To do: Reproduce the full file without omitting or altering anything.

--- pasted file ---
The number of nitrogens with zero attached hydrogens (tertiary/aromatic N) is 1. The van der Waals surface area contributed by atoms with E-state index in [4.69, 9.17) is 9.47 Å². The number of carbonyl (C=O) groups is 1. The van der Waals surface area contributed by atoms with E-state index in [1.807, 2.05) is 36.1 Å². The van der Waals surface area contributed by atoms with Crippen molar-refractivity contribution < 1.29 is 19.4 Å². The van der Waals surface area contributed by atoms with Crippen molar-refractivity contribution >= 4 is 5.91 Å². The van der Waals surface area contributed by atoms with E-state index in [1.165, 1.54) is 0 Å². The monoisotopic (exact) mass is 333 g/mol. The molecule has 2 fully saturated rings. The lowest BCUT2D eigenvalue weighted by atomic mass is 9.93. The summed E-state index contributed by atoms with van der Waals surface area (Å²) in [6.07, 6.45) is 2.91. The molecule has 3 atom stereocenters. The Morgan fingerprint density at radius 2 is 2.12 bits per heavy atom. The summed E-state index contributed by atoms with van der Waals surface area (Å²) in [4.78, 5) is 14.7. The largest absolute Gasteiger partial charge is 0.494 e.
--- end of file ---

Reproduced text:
The number of nitrogens with zero attached hydrogens (tertiary/aromatic N) is 1. The van der Waals surface area contributed by atoms with E-state index in [4.69, 9.17) is 9.47 Å². The number of carbonyl (C=O) groups is 1. The van der Waals surface area contributed by atoms with E-state index in [1.807, 2.05) is 36.1 Å². The van der Waals surface area contributed by atoms with Crippen molar-refractivity contribution < 1.29 is 19.4 Å². The van der Waals surface area contributed by atoms with Crippen molar-refractivity contribution >= 4 is 5.91 Å². The van der Waals surface area contributed by atoms with E-state index in [1.165, 1.54) is 0 Å². The monoisotopic (exact) mass is 333 g/mol. The molecule has 2 fully saturated rings. The lowest BCUT2D eigenvalue weighted by atomic mass is 9.93. The summed E-state index contributed by atoms with van der Waals surface area (Å²) in [6.07, 6.45) is 2.91. The molecule has 3 atom stereocenters. The Morgan fingerprint density at radius 2 is 2.12 bits per heavy atom. The summed E-state index contributed by atoms with van der Waals surface area (Å²) in [4.78, 5) is 14.7. The largest absolute Gasteiger partial charge is 0.494 e.